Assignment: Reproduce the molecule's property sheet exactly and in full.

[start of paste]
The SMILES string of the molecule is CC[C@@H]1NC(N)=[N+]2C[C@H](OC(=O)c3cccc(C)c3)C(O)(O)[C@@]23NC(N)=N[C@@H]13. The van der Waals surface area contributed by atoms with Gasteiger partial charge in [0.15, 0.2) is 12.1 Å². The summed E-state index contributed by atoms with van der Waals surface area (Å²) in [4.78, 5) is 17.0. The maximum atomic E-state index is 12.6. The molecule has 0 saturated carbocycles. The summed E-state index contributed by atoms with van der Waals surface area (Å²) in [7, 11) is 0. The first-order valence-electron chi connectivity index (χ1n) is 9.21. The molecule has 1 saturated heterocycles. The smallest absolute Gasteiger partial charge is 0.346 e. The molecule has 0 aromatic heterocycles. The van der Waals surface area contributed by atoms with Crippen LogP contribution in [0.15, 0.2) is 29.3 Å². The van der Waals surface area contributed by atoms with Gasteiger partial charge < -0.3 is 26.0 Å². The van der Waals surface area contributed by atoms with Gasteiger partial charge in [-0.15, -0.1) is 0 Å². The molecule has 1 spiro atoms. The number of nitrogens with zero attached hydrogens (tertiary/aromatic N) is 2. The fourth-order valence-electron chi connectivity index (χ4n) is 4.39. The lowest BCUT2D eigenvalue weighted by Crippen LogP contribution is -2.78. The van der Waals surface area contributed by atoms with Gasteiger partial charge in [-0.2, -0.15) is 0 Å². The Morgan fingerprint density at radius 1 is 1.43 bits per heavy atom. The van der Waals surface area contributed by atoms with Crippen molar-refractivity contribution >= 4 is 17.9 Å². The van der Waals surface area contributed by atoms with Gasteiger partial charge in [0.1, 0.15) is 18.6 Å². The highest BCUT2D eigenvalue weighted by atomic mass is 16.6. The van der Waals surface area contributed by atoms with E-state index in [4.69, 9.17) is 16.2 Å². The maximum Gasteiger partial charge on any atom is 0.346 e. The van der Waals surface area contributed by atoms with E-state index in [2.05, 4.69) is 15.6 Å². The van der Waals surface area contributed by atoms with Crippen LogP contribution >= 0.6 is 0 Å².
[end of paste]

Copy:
The SMILES string of the molecule is CC[C@@H]1NC(N)=[N+]2C[C@H](OC(=O)c3cccc(C)c3)C(O)(O)[C@@]23NC(N)=N[C@@H]13. The van der Waals surface area contributed by atoms with Gasteiger partial charge in [0.15, 0.2) is 12.1 Å². The summed E-state index contributed by atoms with van der Waals surface area (Å²) in [4.78, 5) is 17.0. The maximum atomic E-state index is 12.6. The molecule has 0 saturated carbocycles. The summed E-state index contributed by atoms with van der Waals surface area (Å²) in [7, 11) is 0. The first-order valence-electron chi connectivity index (χ1n) is 9.21. The molecule has 1 saturated heterocycles. The smallest absolute Gasteiger partial charge is 0.346 e. The molecule has 0 aromatic heterocycles. The van der Waals surface area contributed by atoms with Crippen LogP contribution in [0.15, 0.2) is 29.3 Å². The van der Waals surface area contributed by atoms with Gasteiger partial charge < -0.3 is 26.0 Å². The van der Waals surface area contributed by atoms with Gasteiger partial charge in [-0.15, -0.1) is 0 Å². The molecule has 1 spiro atoms. The number of nitrogens with zero attached hydrogens (tertiary/aromatic N) is 2. The fourth-order valence-electron chi connectivity index (χ4n) is 4.39. The lowest BCUT2D eigenvalue weighted by Crippen LogP contribution is -2.78. The van der Waals surface area contributed by atoms with Gasteiger partial charge in [-0.2, -0.15) is 0 Å². The Morgan fingerprint density at radius 1 is 1.43 bits per heavy atom. The van der Waals surface area contributed by atoms with Crippen molar-refractivity contribution >= 4 is 17.9 Å². The van der Waals surface area contributed by atoms with Gasteiger partial charge in [0.1, 0.15) is 18.6 Å². The highest BCUT2D eigenvalue weighted by atomic mass is 16.6. The van der Waals surface area contributed by atoms with E-state index in [4.69, 9.17) is 16.2 Å². The maximum Gasteiger partial charge on any atom is 0.346 e. The van der Waals surface area contributed by atoms with E-state index in [2.05, 4.69) is 15.6 Å². The van der Waals surface area contributed by atoms with Crippen LogP contribution >= 0.6 is 0 Å².